Suppose a 1,500-square-foot home requires the above soffit vent area. If the total soffit length of the home is 100 feet, the vent width for a continuous soffit vent would be (17.3 x 12) / 100 = 2.1 inches. Ventilators should be purchased on the basis of net ventilation opening (free air).
Roof overhangs of 12 inches or more provide ample space for inlet (soffit) vents. Outlet vents should have the same net area as inlet vents. This is easily provided by continuous ridge vents or individual roof vents for gable-roofed homes. The roof ridge length may not be long enough on a hip roof to use a continuous ridge ventilator. In this case, several individual roof vents, well spaced near the ridge, should be used.
What About Power Ventilation?
Power ventilation can be accomplished in two ways. In homes not mechanically cooled (air conditioned) the temperature can be controlled to some extent by the use of attic fans. These fans are usually ceiling mounted in a central hallway so that outside air is pulled through open windows and exhausted through the attic. Sufficient outlets must be installed in the attic to exhaust the air without creating high pressures against which the fan must operate. The net area of attic outlets should be 1/800th of the rated fan volume in cfm and 1/8 inch static pressure. The outlets should be distributed uniformly.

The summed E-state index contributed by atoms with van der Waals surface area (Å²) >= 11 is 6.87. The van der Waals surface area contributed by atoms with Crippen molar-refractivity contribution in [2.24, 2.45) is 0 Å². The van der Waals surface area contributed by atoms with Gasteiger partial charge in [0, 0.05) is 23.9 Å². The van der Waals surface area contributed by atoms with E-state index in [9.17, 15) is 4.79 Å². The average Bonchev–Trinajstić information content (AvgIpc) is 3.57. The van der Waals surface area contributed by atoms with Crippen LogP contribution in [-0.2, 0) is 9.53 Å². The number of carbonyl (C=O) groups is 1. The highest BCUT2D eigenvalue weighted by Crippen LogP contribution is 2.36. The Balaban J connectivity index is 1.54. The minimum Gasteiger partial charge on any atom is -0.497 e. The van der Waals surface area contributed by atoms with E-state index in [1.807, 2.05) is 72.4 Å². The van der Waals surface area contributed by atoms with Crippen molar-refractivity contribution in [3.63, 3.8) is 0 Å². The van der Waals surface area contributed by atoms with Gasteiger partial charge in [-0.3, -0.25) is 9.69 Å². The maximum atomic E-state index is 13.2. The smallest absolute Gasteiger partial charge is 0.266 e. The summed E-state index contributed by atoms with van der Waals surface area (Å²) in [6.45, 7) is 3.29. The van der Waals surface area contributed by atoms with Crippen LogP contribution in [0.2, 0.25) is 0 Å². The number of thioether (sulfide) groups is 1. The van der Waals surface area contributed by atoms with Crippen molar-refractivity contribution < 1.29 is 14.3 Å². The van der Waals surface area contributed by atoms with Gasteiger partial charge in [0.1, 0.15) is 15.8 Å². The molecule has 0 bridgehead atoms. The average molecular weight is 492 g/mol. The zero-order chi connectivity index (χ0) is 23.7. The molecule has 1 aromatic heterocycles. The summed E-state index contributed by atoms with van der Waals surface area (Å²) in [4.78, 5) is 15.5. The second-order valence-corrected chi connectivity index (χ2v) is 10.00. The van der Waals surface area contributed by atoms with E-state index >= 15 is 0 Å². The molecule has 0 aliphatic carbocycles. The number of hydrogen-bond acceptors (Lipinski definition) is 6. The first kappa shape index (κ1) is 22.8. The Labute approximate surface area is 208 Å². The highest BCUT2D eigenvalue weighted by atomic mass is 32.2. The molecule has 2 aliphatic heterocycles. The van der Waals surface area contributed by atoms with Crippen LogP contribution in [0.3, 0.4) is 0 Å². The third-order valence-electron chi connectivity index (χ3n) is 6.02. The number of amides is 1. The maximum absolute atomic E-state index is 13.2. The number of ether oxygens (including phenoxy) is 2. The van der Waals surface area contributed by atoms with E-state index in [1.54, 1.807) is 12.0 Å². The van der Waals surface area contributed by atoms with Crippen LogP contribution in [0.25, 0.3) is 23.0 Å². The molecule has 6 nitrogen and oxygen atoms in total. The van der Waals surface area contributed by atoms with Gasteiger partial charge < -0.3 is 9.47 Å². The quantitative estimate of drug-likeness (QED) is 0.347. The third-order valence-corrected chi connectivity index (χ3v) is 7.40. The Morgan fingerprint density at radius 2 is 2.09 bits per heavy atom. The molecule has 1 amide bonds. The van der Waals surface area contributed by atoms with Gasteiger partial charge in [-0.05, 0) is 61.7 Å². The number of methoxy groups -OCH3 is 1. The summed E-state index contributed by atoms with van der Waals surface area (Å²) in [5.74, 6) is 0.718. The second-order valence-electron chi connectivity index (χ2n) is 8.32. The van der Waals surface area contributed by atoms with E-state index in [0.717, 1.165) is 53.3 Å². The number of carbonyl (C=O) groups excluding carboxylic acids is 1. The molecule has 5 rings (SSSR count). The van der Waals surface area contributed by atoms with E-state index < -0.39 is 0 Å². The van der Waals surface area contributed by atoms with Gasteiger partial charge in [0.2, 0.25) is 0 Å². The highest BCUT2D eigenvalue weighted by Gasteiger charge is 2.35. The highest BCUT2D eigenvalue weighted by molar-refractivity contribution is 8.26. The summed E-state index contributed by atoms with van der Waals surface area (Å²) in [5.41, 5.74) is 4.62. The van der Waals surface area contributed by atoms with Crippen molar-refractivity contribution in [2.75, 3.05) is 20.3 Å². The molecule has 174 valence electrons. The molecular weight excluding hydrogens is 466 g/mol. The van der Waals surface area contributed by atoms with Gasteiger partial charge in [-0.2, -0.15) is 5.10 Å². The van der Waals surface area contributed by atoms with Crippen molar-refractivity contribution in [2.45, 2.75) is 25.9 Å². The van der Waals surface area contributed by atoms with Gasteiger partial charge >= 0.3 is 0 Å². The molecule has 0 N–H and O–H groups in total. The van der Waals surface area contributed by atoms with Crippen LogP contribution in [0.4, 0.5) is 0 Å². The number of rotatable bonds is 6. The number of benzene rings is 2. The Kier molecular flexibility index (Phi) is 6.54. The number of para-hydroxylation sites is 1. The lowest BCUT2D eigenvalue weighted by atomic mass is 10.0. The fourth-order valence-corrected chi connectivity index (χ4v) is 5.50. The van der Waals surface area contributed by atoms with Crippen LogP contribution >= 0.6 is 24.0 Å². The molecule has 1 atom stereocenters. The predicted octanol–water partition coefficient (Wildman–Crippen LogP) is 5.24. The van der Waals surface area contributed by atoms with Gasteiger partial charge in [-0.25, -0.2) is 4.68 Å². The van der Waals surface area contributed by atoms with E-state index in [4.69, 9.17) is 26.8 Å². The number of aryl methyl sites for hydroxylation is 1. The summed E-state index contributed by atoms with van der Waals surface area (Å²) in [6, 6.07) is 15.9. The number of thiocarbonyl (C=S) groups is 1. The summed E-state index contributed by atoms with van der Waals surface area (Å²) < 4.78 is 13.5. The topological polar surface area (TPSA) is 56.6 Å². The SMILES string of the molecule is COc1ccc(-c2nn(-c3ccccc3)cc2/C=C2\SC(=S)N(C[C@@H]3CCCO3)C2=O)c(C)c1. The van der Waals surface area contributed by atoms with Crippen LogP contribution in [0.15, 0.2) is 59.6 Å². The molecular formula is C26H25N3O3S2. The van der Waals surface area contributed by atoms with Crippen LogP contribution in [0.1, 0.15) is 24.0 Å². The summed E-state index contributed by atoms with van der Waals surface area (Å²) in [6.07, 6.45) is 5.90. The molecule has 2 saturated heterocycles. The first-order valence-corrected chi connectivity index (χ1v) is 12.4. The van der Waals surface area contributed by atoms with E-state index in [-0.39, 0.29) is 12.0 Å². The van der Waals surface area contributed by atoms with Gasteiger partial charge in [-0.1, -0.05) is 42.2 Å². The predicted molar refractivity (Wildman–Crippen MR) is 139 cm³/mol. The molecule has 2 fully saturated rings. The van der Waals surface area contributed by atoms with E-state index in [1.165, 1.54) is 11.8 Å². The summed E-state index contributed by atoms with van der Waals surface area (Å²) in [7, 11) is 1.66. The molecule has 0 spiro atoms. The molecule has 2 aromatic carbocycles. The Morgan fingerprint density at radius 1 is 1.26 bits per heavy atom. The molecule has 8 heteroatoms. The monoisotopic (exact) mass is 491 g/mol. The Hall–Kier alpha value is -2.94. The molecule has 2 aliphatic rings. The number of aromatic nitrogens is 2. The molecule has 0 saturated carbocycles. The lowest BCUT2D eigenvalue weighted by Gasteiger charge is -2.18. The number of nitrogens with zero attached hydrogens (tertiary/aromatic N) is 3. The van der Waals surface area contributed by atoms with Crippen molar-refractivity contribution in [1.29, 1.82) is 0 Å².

Air conditioned homes can use power attic ventilators by installing an exhaust fan through the roof or in the gable. Inlets for the ventilating air should be at the soffit, or the opposite gable, when no roof overhang exists.
Power ventilators have the advantage of providing good ventilation even when there is no wind. They also provide limited attic temperature control when installed in conjunction with a thermostat. For well-insulated ceilings (i.e. insulation levels of R-19 or above) it is doubtful that power ventilation can be justified economically. However, there are some attics which cannot be ventilated by gravity or wind-assisted methods, and in these the power vent is necessary for moisture and temperature control.